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NASW to issue Brief with Guidelines to Help Unaccompanied Immigrant Children

Immigrant children watch a World Cup soccer match at the Nogales Placement Center in Arizona. Photo courtesy of VOXXI.

Immigrant children watch a World Cup soccer match at the Nogales Placement Center in Arizona. Photo courtesy of VOXXI.

The National Association of Social Workers is concerned by the massive influx of unaccompanied child immigrants from Central America, and is developing a brief that will include recommendations to help alleviate the crisis.

Many of these recommendations were developed by The First Focus Campaign for Children, a national nonpartisan advocacy organization. NASW has also consulted with state chapters who are working on the ground to help immigrant children.

The NASW Department of Social Justice and Human Rights Issues Brief – Unaccompanied Migrant Children: Overview and Recommendations will be released soon. The brief will contain guidelines that will help social workers, federal agencies and organizations that work with immigrant populations .

These recommendations include:

  • Adopting a policy that all decisions affecting unaccompanied child immigrants should be made in the best interest of the child.
  • Congress should increase funding so there are adequate resources for housing, medical treatment and other services for children who are apprehended.
  • The Department of Human Services should ensure temporary holding facilities and emergency shelters meet humanitarian standards for children set forth in the Flores v. Reno settlement and the William Wilberforce Trafficking Victims Protection Reauthorization Act of 2008. These standards should be codified in DHS regulations.

For more on this issue ontact NASW Social Justice Department Director Mel Wilson at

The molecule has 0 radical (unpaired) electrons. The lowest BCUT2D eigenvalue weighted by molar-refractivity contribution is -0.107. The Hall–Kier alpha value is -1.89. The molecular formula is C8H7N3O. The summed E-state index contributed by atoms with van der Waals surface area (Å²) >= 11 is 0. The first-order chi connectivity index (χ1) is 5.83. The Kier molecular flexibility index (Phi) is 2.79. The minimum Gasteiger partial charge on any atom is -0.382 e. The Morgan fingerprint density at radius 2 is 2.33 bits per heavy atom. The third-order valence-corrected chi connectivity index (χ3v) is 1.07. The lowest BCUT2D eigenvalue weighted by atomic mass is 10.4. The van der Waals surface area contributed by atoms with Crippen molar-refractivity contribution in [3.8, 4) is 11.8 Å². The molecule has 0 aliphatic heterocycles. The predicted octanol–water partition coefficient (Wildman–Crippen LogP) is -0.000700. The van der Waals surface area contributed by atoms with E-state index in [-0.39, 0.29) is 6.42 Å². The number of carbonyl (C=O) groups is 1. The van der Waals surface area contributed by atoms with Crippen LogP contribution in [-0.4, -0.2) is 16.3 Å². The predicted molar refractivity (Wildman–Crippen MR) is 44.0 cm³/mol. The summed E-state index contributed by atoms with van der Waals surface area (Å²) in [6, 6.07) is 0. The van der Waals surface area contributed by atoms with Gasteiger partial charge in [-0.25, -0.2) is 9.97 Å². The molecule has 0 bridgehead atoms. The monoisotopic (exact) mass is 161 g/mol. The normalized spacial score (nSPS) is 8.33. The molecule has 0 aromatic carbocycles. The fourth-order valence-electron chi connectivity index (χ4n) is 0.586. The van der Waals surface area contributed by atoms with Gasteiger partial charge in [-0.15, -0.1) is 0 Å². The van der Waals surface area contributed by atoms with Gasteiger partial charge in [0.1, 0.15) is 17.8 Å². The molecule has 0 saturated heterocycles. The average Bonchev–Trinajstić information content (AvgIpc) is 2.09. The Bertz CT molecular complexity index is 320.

1. The measures cited above will be helpful in serving the thousands of children and youth flooding into our country. Many have experienced severe trauma at the hands of the drug cartels and traffickers. They will need help on several levels over time.

    Our government needs to focus equal resources to partner with the Honduran, Guatemalin, Mexican and other countries who are overwhelmed by the cartels and economic strain. So far, there hasn’t been any sign of such action by the Obama administration.

  2. These children should be afforded the rights of anyone seeking political asylum. They are in fear for their lives. I want to help in any way I can.

  3. hello would like data on educational resources~

  4. Quick thoughts, after reading the nasw article

    Why is the public not focusing on the parents? No child ever comes free. They are paying coyotes to bring them in. it is impossible to have 2 countries travel without any stops to eat, rest etc. the parents reside in US and/or will come and they invest children to get legal status. This is so wrong morally. It is unbelievable to me to not hold the parents accountable for neglect and exposing children to such harsh conditions that will have long term consequences such as ptsd. Why are we not focusing in the poor children in this state. I recently saw poor children air in PBS channel 8 and it made me so upset of our lack of media while drug traffic and illegal actions such as this unaccompanied minor get front page coverage. We have such a shortage of money that no one is looking into the amount of money that will be given to families that don’t contribute but are a burden to our health system. More and more resources are being mismanaged.